And why now? To have done so immediately after poor Gordon's rant to journalists about being entirely free of blame for the recession would have sounded opportunist. Let the story circulate, let the message sink in that poor Gordon has completely lost grasp of reality and once that is the current mind-set of the sturdy Brits, hammer the contrast home and widen the gap between how the incumbent is perceived and how the only potential alternative Prime Minister is perceived. It's rather a neat move.

There are still those who seek to dismiss the Conservatives as a credible alternative government by arguing that they do not have a comprehensive policy platform. In fact the only area in which their likely policies at the general election have not been spelled out in detail is the economy. No doubt they could have shouted about their other prospective policies rather more than they have, but it would have been pretty pointless over the last year or so when everything has been so dominated by the threat of recession and now the threat of depression. In this respect things are rather different from the final year of John Major's administration. At that time the economy was genuinely strong and stable, perhaps more so than at any time since the War. His government was being questioned not about the state of the economy but about other matters including the perceived under-funding of health and education. A smell of overall staleness and a sense that they'd had their time were pervasive messages, pressed home by a Labour opposition with new, alternative policies. Those policies were, in many respects, less worked-through than the initiatives the Conservatives have published in recent months, yet they were in the public eye and they caught that eye by seeming to be different.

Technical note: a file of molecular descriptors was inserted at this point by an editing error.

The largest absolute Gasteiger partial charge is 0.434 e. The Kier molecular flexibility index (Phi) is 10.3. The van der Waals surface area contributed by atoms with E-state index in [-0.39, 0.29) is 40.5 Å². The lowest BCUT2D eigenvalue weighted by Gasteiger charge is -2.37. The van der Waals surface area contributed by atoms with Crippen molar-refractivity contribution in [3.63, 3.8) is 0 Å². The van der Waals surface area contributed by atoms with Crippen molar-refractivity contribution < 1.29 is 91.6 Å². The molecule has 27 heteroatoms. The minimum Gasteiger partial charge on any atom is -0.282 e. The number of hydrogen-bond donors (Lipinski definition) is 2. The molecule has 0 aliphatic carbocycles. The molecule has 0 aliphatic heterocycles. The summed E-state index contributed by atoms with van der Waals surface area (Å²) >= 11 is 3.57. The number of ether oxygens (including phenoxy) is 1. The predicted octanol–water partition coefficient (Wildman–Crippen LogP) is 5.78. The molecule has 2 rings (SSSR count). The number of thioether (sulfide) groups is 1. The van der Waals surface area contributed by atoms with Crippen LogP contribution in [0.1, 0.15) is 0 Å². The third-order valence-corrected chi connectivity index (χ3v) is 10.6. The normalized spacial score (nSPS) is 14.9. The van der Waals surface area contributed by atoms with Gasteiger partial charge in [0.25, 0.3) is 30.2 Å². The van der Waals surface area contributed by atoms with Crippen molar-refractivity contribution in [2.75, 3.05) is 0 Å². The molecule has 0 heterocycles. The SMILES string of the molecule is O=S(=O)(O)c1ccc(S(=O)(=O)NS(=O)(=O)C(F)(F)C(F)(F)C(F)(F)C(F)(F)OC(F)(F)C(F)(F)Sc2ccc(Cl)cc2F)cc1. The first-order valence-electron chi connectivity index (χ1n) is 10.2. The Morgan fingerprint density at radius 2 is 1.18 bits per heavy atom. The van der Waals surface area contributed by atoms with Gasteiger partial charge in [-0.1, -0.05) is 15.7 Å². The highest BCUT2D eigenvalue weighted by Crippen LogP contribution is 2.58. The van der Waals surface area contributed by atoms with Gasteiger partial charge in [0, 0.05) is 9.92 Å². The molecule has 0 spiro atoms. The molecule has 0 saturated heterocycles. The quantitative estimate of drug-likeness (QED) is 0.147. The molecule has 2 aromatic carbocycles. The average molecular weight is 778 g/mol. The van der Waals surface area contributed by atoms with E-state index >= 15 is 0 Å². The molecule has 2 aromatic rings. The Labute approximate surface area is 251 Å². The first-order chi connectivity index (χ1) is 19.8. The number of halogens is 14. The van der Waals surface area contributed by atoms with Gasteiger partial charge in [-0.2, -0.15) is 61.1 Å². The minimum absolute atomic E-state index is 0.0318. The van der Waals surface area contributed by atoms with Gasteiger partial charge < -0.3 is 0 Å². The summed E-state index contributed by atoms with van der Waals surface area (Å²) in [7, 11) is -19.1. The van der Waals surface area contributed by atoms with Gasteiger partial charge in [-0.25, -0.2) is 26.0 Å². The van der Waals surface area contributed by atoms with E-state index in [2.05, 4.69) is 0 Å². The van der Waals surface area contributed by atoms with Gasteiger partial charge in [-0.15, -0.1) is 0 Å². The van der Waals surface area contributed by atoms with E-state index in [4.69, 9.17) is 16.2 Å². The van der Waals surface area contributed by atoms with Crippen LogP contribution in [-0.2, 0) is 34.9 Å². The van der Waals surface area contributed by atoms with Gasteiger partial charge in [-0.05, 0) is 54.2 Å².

Much can change in the next year, just as it has in the last. The formulation of a credible economic policy simply cannot happen today because it could be blown apart tomorrow, as the government is seeing with its own panicky efforts to sort out the mess. One pattern that is already set is that the government has chosen the route of bigger and bigger national (and international) government as the answer to all woes. Those of us who believe it a sure-fire failure have little to achieve by putting forward a structurally different proposal to deal with things as at Friday the thirteenth of March 2009. If our opinion of the government's preferred option is correct, by the middle of summer our own preferred structure will need substantial amendment. Mr Cameron and his team know this. Their best tactic is to sit back, watch initiatives and interventions fall flat and present their own fully-formed alternative only when it is too late for poor Gordon to steal it, implement it, watch it fail and blame the Conservatives.

Mr Cameron would do well to continue highlighting not just the government's failures but also the difference between his calmness and openness and poor Gordon's secretive panic. Today was a good start, let's see if he can keep it up.